Maybe politics is important. A lot of people just "endure" the results of majority votes.

My mother doesn't vote. She manages to adjust to whatever some majority votes into being. She lives better than her parents did (at least materially), but they lived better than their parents did.

I had a great-grandfather who committed suicide. No one ever really told me the reason. Maybe they didn't know. It was around 1930 or '31 so it may have had something to do with his economic situation (by then farming had some reliance on capital to get the resources to put in a crop). But on the whole my family, if not prospering, survived with a belief in God and/or their own will (depending on the member).

They (then) felt grateful to the "government" for "commodities" (the same "socialist" efforts that are now put-down by libertarians). Rather they would have lived long enough to raise another generation without government help is something that can't be known, but can be debated for years. In return the government took a lot of the land out of production. My grandfather (among others) lost land to the Daniel Boone National Forest (my grandfather told me once: "some of those hills had some of the prettiest little farms on them").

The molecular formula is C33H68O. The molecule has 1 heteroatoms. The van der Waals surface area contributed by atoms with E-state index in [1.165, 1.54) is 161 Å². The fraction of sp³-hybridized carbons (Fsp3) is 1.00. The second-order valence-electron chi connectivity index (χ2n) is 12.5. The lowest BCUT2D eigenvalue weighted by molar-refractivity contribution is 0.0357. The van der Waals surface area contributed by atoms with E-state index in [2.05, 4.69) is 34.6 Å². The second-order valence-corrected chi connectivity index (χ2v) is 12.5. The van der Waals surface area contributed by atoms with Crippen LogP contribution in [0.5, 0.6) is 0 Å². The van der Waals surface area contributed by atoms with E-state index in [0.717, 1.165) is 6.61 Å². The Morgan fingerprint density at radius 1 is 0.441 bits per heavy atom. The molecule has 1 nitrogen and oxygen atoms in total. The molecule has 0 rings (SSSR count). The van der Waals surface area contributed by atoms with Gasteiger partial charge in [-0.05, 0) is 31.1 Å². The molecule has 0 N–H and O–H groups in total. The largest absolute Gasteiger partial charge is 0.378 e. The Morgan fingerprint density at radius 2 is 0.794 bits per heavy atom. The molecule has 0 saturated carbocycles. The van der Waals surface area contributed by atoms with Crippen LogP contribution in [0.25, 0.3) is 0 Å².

posted by oldsendbrdy on Nov 06, 2007 at 10:52:31 am     #  

World War II (certainly a political decision) brought my mother's family north to Cleveland where my grand-father found work in manufacturing. Better money with less work than trying to mine from coal from hillsides, working for a logging company, or trying to raise a crop (left to the woman and children while he was away). My mother got work in a mail-room when she was old enough. After the war was over they returned to their homestead in southern Kentucky. So maybe it's economics (and that can be affected by politics) that affects people more. It would be interesting to speculate on how different things would have been if instead of going to war with Germany we had only fought Japan. We didn't go to total war right away. Would we have done so if we only had to fight Japan? Would people have been as affected economically, or politically as they were by involving ourselves in a world war rather than a regional war with Japan? Could we have lived with a Nazi Germany in the world? Politics does have some bearing on the world, but do we give it more (or less) credit than it deserves?